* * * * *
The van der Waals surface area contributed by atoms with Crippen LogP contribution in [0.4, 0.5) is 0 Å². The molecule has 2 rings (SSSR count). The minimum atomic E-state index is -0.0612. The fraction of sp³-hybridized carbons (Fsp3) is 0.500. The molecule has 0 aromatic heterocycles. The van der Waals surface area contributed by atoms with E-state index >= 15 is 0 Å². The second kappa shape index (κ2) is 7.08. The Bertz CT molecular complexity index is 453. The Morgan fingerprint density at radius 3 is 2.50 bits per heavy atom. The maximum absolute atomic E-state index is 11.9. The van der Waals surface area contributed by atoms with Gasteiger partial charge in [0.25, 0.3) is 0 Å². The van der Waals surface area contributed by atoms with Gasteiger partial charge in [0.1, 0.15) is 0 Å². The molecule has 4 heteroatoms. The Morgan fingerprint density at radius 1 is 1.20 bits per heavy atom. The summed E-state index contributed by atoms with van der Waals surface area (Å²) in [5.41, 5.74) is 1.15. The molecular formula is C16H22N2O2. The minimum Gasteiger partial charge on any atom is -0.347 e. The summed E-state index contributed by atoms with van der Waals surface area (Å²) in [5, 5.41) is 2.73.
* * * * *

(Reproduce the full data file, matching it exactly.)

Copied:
The van der Waals surface area contributed by atoms with Crippen LogP contribution in [0.4, 0.5) is 0 Å². The molecule has 2 rings (SSSR count). The minimum atomic E-state index is -0.0612. The fraction of sp³-hybridized carbons (Fsp3) is 0.500. The molecule has 0 aromatic heterocycles. The van der Waals surface area contributed by atoms with E-state index >= 15 is 0 Å². The second kappa shape index (κ2) is 7.08. The Bertz CT molecular complexity index is 453. The Morgan fingerprint density at radius 3 is 2.50 bits per heavy atom. The maximum absolute atomic E-state index is 11.9. The van der Waals surface area contributed by atoms with Gasteiger partial charge in [0.25, 0.3) is 0 Å². The van der Waals surface area contributed by atoms with Gasteiger partial charge in [0.1, 0.15) is 0 Å². The molecule has 4 heteroatoms. The Morgan fingerprint density at radius 1 is 1.20 bits per heavy atom. The summed E-state index contributed by atoms with van der Waals surface area (Å²) in [5.41, 5.74) is 1.15. The molecular formula is C16H22N2O2. The minimum Gasteiger partial charge on any atom is -0.347 e. The summed E-state index contributed by atoms with van der Waals surface area (Å²) in [5, 5.41) is 2.73.